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Conversations for Life

Parental Authority

September 24, 2018

Kathleen: Hello everyone and welcome to Conversations for Life. Today we're going to discuss authority, specifically parental authority. Now this is a huge topic and it's often a very sensitive one. Parenting is a huge responsibility and the weightiness of what we're called to do before God, I think, tends to bring out our insecurities. You know, “are we really good enough to do this job, to bear this weight?” And I think every parent has at some point thought, “why did God give me this responsibility? Does He know what he was doing?” And also, many of us have experienced the abuse of authority in some area of life in the past. You know, perhaps in our relationship with our own parents growing up, or in society with some kind of authority figures. So we've seen the ugly side and we feel kind of leery of authority. Is it really a good thing? But at the same time, we recognize that authority is vital to the parent-child relationship because God designed it that way for the children's good.

Jonathan: Well, and I think for me, Kathleen, this has also become an important topic because the issue of authority has become such a big topic in our society: Who should have authority? Why should they have it? How should it be exercised? Is it even a good thing? So these are questions that are being asked in our society. And of course we as parents, we are caught up in this discussion. And so I think many Christians are asking themselves, well, what kind of authority do I have over my children? How should I exercise it? Is it a good thing to even exercise authority, or is it sinful?

Kathleen: Yeah. And that's hard. I know people who came from a bad home life, and now they’re parents, but whenever they're firm in setting expectations for their children, or in disciplining their children, it triggers something in them, and they feel like they're being harsh or mean, or maybe even replicating the abuse they experienced. It can be hard in those cases to constantly exercise authority, believing that it is a good thing.

Jonathan: Well, so why don't we start with the big question of: do we parents have authority? Is this really a teaching from the Bible, or is it something that we just say to cover up something that's actually wrong? And so, there’s no way, of course, tonight that we can discuss everything the Bible has to say about authority, but we should at least go to look at where the origins of this idea comes from, which is Genesis 1. And in Genesis 1:27-28, these very famous verses, it says that, “God created man in his own image, in the image of God He created him, male and female, He created them. And God blessed them. And God said to them, be fruitful and multiply, and fill the earth, and subdue it, and rule over the fish of the sea and over the birds of the sky and over every living thing that moves on the earth.”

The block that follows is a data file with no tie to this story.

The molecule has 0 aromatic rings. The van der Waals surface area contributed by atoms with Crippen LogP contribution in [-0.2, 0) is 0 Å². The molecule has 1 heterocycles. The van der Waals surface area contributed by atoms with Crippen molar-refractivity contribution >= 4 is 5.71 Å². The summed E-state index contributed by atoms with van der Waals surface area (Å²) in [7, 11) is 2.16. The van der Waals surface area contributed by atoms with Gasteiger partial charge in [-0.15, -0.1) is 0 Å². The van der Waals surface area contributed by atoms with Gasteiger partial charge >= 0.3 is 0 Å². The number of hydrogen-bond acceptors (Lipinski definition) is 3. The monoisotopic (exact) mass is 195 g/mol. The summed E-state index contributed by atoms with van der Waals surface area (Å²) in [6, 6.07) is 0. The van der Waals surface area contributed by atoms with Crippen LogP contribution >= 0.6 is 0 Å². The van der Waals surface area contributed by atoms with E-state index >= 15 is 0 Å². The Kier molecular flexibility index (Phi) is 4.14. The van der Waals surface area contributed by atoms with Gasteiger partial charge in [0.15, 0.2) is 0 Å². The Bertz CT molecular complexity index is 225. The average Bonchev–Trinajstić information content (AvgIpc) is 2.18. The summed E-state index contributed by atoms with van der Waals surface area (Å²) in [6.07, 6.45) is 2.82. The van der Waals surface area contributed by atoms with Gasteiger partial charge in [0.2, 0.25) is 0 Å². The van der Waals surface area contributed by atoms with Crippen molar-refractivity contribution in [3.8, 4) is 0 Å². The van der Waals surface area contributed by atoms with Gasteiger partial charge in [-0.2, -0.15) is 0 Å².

And so God says to them, fill the earth and subdue it. And so what we see happening here is that God is giving authority over creation to Adam and Eve, and that this authority is to create life and to order life. Now this being said, there are some really important caveats about the authority that we have, that we see described here. For one, it is a derived authority. Adam and Eve exercise authority, not in absolute terms as if they’re God, but as authority as derived from God, it’s given to them by God. They are his stewards, they are to manage his creation. So mankind gets its authority from God. And we are supposed to use this authority to honor his name. So we don't have ultimate, or absolute authority. It's a derived authority.

 

And then secondly as I've already alluded to, the authority that we're given has a purpose, a purpose that we can summarize as extending the knowledge and the glory of God in creation. So the authority that we see here, the origins of it for us, is that it's a derived authority, and it’s authority with a purpose. So if we don't exercise the authority according to this, then we're not doing it according to God's will. But on the other hand, if we are exercising authority in the way that God intends, then we will find that this authority is life-giving and life-ordering.

Kathleen: I love that phrase, “life-giving and life-ordering.” That's a really good thing to think about as we’re with our children, as we're disciplining them, as we're loving them. Yeah, so as you talked about, we see in Genesis 1, God created authority for a good purpose that brings him glory and promotes Shalom in the world. And I love that word. Shalom is the Hebrew word for peace, for wholeness, for flourishing. It pervaded Eden and it's what will define the new heavens and the new earth. And that's something to be really glad about. But, if you keep going in Genesis, you get to Genesis 3, and the Fall happens. Mankind rebelled against God. Sin and death entered the world, and everything broke, and authority was one of those things. And you see that in the following chapters and verses. You know, even in the curse that God pronounces in Genesis 3—men will rule harshly over their wives.